Are you still in touch with anyone you met during the hitch?
I stayed in touch for a while with Greg the Hungarian guy who drove us from Valencia to Malaga and even visited and stayed with him in his family holiday home in Lake Balaton, Hungary.
Mohammed and I are friends to this very day. We attended each others’ weddings and he bought my son his first train set.
Did you cheat?
Yes. In the UK, we hopped on a train from Slough to London Waterloo and on another to Dover. Luckily the person checking tickets on the train took mercy on us when we showed him our charity badges. In France, we paid for a train ride from Calais to Paris after encountering another couple who had been trying and failing to hitch out of Calais for the last 3 days. In Spain, we took a bus from Barcelona to Tarragona and after failing to hitch out of there, we paid a cab to take us to the service station at a motorway. We also took a bus from Marbella to Algeciras.
Was there something you wanted to happen during the hitch?
Yes. We really wanted a big truck to stop for us. We kept praying for it to happen and were so happy when Henry the Peruvian driver picked us up one evening in Cambrills.
Didn’t you want to give up?
Of course I did! I must have said “let’s buy a flight ticket NOW to Morocco” every day. Luckily Lutfi would always talk some sense into me and we survived up till Marbella where we all agreed it was okay to buy a bus ticket down to Algeciras from where we took a ferry to Tangiers, Morocco.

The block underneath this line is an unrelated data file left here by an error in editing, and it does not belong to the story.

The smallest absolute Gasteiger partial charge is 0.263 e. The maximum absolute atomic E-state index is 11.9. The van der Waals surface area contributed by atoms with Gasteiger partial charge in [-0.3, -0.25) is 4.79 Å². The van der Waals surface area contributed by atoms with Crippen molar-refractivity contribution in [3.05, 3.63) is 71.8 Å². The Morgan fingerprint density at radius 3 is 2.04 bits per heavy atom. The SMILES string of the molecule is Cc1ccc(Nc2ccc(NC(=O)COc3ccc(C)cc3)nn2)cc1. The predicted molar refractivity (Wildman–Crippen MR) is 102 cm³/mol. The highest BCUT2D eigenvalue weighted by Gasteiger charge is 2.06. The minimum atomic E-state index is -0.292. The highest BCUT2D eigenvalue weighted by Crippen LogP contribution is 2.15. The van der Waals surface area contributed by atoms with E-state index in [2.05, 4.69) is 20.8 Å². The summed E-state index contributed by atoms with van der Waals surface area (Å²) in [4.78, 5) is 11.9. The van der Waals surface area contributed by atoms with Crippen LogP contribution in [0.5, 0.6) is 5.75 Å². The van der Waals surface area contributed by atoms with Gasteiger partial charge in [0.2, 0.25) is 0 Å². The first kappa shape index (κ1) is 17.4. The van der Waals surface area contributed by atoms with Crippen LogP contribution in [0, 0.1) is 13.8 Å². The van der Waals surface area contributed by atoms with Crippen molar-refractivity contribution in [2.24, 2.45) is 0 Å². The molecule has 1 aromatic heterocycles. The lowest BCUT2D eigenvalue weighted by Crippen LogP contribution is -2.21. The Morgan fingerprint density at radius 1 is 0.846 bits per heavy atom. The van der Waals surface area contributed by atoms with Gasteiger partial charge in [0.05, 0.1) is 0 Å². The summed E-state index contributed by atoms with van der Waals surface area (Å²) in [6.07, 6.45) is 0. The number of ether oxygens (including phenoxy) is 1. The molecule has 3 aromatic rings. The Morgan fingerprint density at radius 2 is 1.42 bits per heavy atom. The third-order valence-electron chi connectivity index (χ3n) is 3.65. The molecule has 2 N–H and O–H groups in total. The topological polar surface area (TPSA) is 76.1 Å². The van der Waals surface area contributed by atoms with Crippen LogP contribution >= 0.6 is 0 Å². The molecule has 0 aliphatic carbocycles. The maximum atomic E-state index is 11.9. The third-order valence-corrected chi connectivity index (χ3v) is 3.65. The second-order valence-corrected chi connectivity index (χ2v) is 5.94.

How did you keep spirits up?
We sang a lot. Lots of Disney songs funnily enough.
What did you eat?
Some days we survived on breakfast bars, bread and the “serunding” we brought with us. Other days we ate much better. There was a whole baked salmon at Mohammed’s and Ibrahim’s. There was that incredible tagine at Mohammed’s parents’ home. Faeez had his first paella de mariscos and we made sure we had churros con chocolate for breakfast before leaving Barcelona.
What did you write on your signs?
We started off with a small whiteboard and markers but left it behind at a gas station somewhere in England on our first day. We ended up going down the traditional route of searching for cardboards and writing any thing that made sense, from something as simple as SOUTH in French and Spanish or names of the next closest town south.
What were some unforgettable moments?
Watching the sunrise in Murcia as we drove along Costa del Sol in Spain.
The joy we experienced every single time someone stopped for us.
How did the hitch change you?
I think hitch hiking is an amazing experience that everyone should try once in their lives. I have never done it again myself but will definitely get my kids to do it some day.
How was Morocco?
Amazing! If only we had more time to spend there.
Any last words?
Faeez summed it up best, relating to the song Me Gustas Tu which we heard in the truck with Henry.
“We’d like to dedicate this song to none other than the HITCH itself: the roads we traversed, the sights we saw, the sounds we heard, the smells we sniffed (?), the beds we slept on, the food we ate, the long days without a proper shower, the breakfast bars, the lifts that never were, the music, the sunrises, the sunsets, the road signs, the rest stops, the petrol stations, the cars, the buses, the trains, the ferries (hehe, Wani), THE truck, and of course, the people. Me gusta autostop, me gustas tu.”